The Life We Bury by Allen Eskens

Eskens’ competent thriller starts off slowly as he builds his characters’ backgrounds and personalities. The story is compelling – Joe Talbert, a college student dealing with an autistic brother and an irresponsible mother, is on deadline to complete a writing assignment requiring him to interview a stranger and the subject he is forced to accept is a convicted murderer, dying in a nursing home. Carl Iverson’s crime was hideous – raping a young girl and burning her body – but while the Vietnam vet admits to being a killer, he maintains he is not a murderer. Joe is determined to find the truth in that statement but he also has to protect his little brother from their drunken mother. The adrenaline builds as Joe plays private investigator, a role that will put his life in serious danger.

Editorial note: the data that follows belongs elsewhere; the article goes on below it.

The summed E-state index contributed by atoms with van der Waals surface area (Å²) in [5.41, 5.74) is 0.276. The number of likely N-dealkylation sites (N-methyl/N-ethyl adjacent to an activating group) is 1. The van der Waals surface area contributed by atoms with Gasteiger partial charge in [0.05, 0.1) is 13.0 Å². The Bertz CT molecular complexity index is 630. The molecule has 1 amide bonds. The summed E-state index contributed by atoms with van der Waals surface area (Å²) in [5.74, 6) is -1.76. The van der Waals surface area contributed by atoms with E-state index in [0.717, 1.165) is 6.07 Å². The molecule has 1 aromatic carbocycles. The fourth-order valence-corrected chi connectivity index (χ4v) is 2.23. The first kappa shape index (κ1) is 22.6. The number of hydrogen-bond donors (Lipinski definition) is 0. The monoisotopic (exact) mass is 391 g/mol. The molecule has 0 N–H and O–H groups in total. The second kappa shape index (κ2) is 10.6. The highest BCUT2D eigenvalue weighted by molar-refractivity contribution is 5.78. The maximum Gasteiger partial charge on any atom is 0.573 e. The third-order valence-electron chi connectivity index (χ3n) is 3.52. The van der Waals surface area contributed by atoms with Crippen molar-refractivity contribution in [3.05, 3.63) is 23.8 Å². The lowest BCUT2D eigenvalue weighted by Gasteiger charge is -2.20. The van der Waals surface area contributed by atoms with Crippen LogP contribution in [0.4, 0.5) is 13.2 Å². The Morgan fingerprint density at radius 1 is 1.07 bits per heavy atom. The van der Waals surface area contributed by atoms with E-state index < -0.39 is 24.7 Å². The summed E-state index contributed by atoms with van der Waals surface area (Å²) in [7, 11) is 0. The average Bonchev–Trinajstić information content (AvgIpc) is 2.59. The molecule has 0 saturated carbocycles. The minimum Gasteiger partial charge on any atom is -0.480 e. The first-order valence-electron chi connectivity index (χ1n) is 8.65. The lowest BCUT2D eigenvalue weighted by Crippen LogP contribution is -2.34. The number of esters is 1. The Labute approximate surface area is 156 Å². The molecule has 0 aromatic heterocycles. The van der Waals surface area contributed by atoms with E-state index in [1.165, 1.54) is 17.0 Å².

Joe’s quick-thinking survival skills are so clever as to be farfetched, given his background, and the resolution is Hollywood-worthy but, overall, The Life We Bury offers good characterization and solid plotting for a thriller with a serious tone, occasionally lightened by Joe’s interactions with his brother.

Readalikes:  Harlen Coben’s thrillers (likable protagonist; issue-oriented; investigative/adrenaline)

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